In a separate bowl, combine the 1 cup flour and the bread crumbs, and the remaining ingredients. Mix well with a fork.

Put about 1/2 cup additional flour in a separate small bowl. Use this to dip each chicken piece, prior to dipping in the milk and seasonings.

Roll each piece of chicken around until well covered, first in plain flour, then in milk mixture, then in flour/bread crumbs mixture.

Gently lower the chicken pieces into the hot oil and allow to become a golden color (add the bigger pieces first).

Pressure Fryer:

If you are using a pressure fryer, place the lid on and lock it when the chicken is a very light golden color, usually about 3 minutes. Begin timing when the lid is locked and the gauge indicates a pressure of 5-6 pounds. Bring temperature up immediately and watch carefully (don't walk away!).
Remove from heat after about 7 minutes and reduce pressure following manufacturer's directions. Remove the chicken pieces and place on layers of paper towels. Return the pan to the stove and bring temperature back up and continue until all chicken pieces are fried. If your chicken was too brown, cook the next batch for a minute or so less, and vice-versa if your chicken wasn't browned enough. Do not overload the cooker with too many pieces, as it brings the temperature down too quickly and will cause the pieces to absorb more of the cooking oil than it otherwise would.

Regular Deep Frying:

Fry the chicken at 360-375°F, placing the larger pieces in when the temperature is slightly lower (temperature will drop when pieces are added). Put the smaller pieces in when the temperature is higher, and they will be cooked more quickly. Remove when chicken is golden brown and drain on paper towels.
Cooks Tip: To flavor the oil in this method, you can thickly slice a few large onions and add to the oil before the chicken - skim these out when they are browned, before adding the chicken. It will add an additional layer of flavor to the oil!

Submitted by: CM

August 9, 2009

Fresh Raspberry Cream Cake Recipe @ CDKitchen.com :: it's what's cooking online!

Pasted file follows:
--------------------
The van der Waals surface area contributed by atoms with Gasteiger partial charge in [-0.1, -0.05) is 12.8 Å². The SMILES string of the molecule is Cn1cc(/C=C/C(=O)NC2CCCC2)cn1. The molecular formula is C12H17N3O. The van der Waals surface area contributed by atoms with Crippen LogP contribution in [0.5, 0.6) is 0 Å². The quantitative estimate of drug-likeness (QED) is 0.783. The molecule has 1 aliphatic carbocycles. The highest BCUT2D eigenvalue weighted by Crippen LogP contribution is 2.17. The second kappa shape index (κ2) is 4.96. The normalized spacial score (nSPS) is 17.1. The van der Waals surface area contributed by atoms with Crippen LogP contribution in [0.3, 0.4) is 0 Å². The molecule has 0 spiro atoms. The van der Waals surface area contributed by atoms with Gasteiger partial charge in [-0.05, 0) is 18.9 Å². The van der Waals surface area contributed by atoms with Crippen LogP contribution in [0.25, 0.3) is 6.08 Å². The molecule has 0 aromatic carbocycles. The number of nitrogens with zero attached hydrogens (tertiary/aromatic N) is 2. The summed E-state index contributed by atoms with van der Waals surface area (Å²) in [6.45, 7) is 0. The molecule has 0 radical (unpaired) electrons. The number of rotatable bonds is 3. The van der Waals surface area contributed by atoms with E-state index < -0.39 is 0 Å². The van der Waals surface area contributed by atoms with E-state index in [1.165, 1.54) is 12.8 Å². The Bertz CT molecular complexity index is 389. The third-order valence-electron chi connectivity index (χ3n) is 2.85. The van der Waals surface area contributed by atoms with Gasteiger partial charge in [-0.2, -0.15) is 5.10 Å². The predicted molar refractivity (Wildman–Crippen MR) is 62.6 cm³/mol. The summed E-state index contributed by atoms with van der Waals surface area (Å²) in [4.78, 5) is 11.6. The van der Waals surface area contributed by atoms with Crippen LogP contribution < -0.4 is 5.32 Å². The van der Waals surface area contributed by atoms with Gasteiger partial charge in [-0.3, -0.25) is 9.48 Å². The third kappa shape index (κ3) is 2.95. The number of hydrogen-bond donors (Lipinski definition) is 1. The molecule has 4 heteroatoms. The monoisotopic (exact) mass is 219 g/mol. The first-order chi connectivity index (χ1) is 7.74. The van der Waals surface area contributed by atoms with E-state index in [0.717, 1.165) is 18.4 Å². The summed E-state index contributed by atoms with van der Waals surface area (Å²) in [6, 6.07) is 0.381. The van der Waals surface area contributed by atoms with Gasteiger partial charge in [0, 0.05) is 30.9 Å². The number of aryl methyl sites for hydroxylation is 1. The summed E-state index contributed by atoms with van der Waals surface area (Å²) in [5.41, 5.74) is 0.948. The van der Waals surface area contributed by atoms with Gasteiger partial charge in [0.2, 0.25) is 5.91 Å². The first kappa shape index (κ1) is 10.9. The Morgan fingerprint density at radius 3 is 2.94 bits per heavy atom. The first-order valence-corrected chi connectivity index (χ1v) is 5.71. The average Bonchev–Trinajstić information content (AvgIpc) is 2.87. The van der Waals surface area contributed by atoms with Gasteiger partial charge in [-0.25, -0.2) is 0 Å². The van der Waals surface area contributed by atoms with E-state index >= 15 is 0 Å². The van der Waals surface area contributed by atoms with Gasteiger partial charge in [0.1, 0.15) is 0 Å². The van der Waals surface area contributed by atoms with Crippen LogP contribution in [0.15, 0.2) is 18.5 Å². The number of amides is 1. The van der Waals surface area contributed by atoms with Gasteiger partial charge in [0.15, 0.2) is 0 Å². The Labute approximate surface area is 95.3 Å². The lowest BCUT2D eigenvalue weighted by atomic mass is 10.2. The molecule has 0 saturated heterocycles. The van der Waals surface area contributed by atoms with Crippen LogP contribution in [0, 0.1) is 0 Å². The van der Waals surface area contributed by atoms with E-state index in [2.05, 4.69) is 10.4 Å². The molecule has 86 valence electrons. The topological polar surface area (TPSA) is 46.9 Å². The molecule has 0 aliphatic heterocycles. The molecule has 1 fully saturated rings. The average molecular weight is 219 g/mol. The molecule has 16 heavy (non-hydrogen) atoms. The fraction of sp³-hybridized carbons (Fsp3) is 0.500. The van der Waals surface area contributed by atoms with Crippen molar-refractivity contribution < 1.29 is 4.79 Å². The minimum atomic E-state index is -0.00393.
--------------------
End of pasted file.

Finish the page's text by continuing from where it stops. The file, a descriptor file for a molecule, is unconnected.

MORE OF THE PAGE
Fresh Raspberry Cream Cake Recipe @ CDKitchen.com :: it's what's cooking online!

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Lady & Lord Baltimore Cakes

Southern weddings were not complete without the gracefully elegant Lady Baltimore Cake, and the Lord Baltimore Cake (possibly for the groom?) There is a history behind both cakes, simply click on the title above for the link. These old classics still reign today!

1 cup butter, softened
1 1/4 cups white sugar
1 1/2 teaspoons vanilla extract
3 cups all-purpose flour
1 tablespoon baking powder
1/2 teaspoon salt
1 cup milk
6 egg whites
1/2 cup white sugar

Lady Baltimore Frosting
1/2 cup raisins, coarsely chopped
1/3 cup chopped pecans
1/3 cup chopped candied cherries
2 teaspoons vanilla extract

Preheat oven to 350 degrees F (175 degrees C). Grease and flour three 9 inch round layer pans.
In a large bowl, cream butter or margarine, 1 1/4 cups sugar and 1 1/2 teaspoons vanilla together well. Beat until light and fluffy.
Stir flour, baking powder, and salt together in another bowl. Add flour mixture to butter mixture in 3 parts alternating with milk in 2 parts, beginning and ending with flour.
Using clean beaters, beat egg whites in mixing bowl until soft peaks form. Add 1/2 cup sugar gradually while beating until stiff. Fold whipped egg whites into batter. Pour into prepared pans.
Bake for 25 to 30 minutes, until an inserted wooden pick comes out clean. Cool.
To Make Filling: Stir 2 cups Lady Baltimore Frosting, raisins, nuts, cherries, and 2 teaspoons vanilla or sherry all together. Use as filling to spread between layers. Spread remaining frosting on tops and sides of cake.

2 3/4 cups cake flour
1 tablespoon baking powder
1 1/4 teaspoons salt
2/3 cup butter, softened
2 cups white sugar
7 egg yolks
1 1/4 cups milk
2 teaspoons vanilla extract
1/2 cup crushed macaroon cookies
1/2 cup chopped pecans
1/4 cup chopped blanched almonds
12 candied cherries, quartered
2 teaspoons lemon juice
1 teaspoon orange zest

Preheat oven to 350 degrees F (175 degrees C). Grease and flour three 9 inch round layer cake pans.
In small bowl combine flour, baking powder and salt. In another small mixer bowl beat egg yolks until thick and lemon colored; set aside.
In large mixer bowl combine butter and sugar. Beat until very light and fluffy, scraping bowl occasionally. Beat in egg yolks. With mixer at low speed add dry ingredients alternately with milk and vanilla, starting and ending with dry ingredients. Divide evenly among prepared pans. Spread to edges.
Bake at 350 degrees F (175 degrees C) for 20 to 25 minutes, until golden. Let cool in pans for 10 minutes. Turn out onto wire racks to cool completely.
Make Seven Minute Frosting. Remove one third of the Seven Minute Frosting and place it in a mixing bowl with the macaroon crumbs, pecans, almonds, cherries, lemon juice, and orange rind. Fold together until thoroughly blended. Use this mixture as the filling between the three cake layers, and use the remaining 2/3 of the frosting to cover the tops and sides of the cake.

Seven Minute Frosting
2 egg whites
1 1/2 cups white sugar
1/3 cup cold water
1 1/2 teaspoons light corn syrup
1 teaspoon vanilla extract